Armenian Tech Industry

Armenian Innovation

Oct 25, 2018

Armenia’s Steady Rise in the Tech Industry

Armenia is making serious efforts to become the IT and tech center of the region. In the past decade,  this small country nestled on the crossroads of Europe and Asia has been attracting some of the biggest names in tech who are looking for a new source of exceptional IT and software development talent.

Furthermore, Armenia’s blooming tech startup scene is gaining global appeal and attracting major VC funding. And the fact that Armenia will be hosting the WCIT 2019 summit cements Armenia’s plea of becoming a new, alternative center.

A strategic growth momentum

In June 2018, Nikol Pashinian, the acting Prime Minister of Armenia and leader of the country’s triumphant velvet revolution, announced that one of the two major directions of his government will be supporting the country’s thriving IT and tech sector – the other being his battle against corruption.

This comes as no surprise – and in fact in sync with the past governments’ agenda – taking into consideration that the Armenian IT and Tech industry was recognized as a priority branch of the Armenian economy since 2000.

Within the country’s transition to a knowledge-based economy, back in 2008, Armenia’s Government adopted a 10-year IT sector development strategy that covered issues from infrastructure development and building new technoparks and incubators to increasing the quality of IT and tech supporting education and expanding the volume of direct foreign investments into the sector.

The last decade saw Armenia develop into a global IT and tech hotpot with 65% of its products and services exported to USA, Canada, and Europe.  In 2017 alone, over 150 new startups emerged in the country. More than 15,000 professionals account for the industry’s labor force today, and this number is incessantly increasing. Last year, the ICT industry share in the country’s total exports was a whopping 16%.

According to the most recent development strategy of the country (Armenia Development Strategy 2014-2025), the country will continue creating a healthy environment for the further development of the tech and ICT sector.

The number of graduates and employed professionals in the sector is increasing, the payments are lower, and the quality is competitive.

Benefits of a well-rooted past

Armenia continues to reap the fruits of its past as one of the most advanced technology and innovation hubs of the former Soviet Union – the rewards of an advanced technology-based education. The country, which had the highest number of PhDs per capita in the entire USSR and is often perceived as the Silicon Valley of the former Soviet Union, continues to boast with a highly educated population (45% of the Armenian ICT workforce holds graduate degrees).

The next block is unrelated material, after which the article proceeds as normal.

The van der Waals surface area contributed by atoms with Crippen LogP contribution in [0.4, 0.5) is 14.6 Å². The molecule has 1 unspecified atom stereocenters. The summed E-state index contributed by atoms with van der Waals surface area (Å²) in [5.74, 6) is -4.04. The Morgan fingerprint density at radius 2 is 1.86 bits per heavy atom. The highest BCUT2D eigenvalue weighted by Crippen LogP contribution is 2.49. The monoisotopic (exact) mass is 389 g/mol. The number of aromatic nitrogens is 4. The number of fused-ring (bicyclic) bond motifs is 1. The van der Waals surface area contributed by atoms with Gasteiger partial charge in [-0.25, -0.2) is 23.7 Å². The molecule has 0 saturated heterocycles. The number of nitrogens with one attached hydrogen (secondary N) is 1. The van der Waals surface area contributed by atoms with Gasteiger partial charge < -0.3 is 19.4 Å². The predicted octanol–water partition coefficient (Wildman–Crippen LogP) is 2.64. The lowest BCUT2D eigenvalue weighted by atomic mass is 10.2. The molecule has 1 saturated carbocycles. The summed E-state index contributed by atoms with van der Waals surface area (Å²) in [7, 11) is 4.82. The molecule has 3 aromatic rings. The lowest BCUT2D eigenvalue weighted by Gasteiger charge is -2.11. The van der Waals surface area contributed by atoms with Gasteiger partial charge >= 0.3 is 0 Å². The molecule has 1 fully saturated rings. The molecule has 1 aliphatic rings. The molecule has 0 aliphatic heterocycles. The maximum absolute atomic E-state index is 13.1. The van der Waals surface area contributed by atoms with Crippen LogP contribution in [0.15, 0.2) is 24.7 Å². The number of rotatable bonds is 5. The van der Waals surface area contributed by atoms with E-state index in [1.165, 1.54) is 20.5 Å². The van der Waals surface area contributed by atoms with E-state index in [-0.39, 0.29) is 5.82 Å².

Armenia’s legacy of being a Soviet Research & Development hub in high tech (with a focus on industrial computing and electronics) provided a solid basis for progressing into a software development R&D center soon after the country regained its independence in early 1990s.

Since then, Armenia has maintained its status as a technology development center morphed into software development hub and an attractive destination for foreign companies looking for new sources of valuable expertise and innovative thinking.

Today, the country continues to build on the educational and technology foundation inherited from its Soviet past to attract a growing number of western and global ICT companies that are opening development centers in the country (Microsoft, Oracle, VMWare, Google, Intel, Synopsys – to mention a few).

A rising empire of tech startups

The Armenian government implementation of state-support programs for IT and software development startups has built favorable ecosystem for growth and accessing new global markets.

Back in 2014, the RA Government reduced taxes for ICT startups with less than 30 employees to enjoy tax privileges – a five-year tax break. This advantage extends to ICT employees as well, who benefit from a decreased tax rate (from 23% to just 10%) for ICT startup employees. The support package is even greater for ICT companies offering innovative products and services.

Besides a favorable tax environment and multilateral projects implemented in collaboration between the government, educational institutions, international donors, and multinational companies aim at increasing the startup capacity in acquiring Series A funding.

 Diaspora and Influencers

Two thirds of Armenia’s ICT products are imported mostly to the US and Canada. This is no coincidence since both countries host influential communities of the Armenian Diaspora.

That Armenia’s vast and well-rooted Diaspora is a key asset for the country’s economy is a fact well acknowledged and utilized  by consequent Armenian Governments. In the past decades, Diasporan Armenians have contributed to the rise of their homeland’s ICT sector either by investing in startups (and helping them find clients) or playing as mediators between Western tech giants and their homeland.

A recent example of the latter is Reddit co-founder, entrepreneur and tech investor Alexis Ohanian’s visit to Armenia in summer 2018. The highlight of this 24-hour visit was a meeting with Prime Minister Nikol Pashinian, during which Ohanian once again reaffirmed his dedication to contributing to and further supporting Armenia’s tech sector.

During his trip, Ohanian was also vocal in expressing his amazement at the TUMO Center for Creative Technologies, an advanced processor for the country’s next generation of tech talent. “It’s a world-class institution”, he said, “I’m proud to see such a wonderful institution here in Armenia. It’s so good and powerful – similar to what I have seen at Silicon Valley or other major technological hubs.”

Photo credit: Tumo Center for Creative Technologies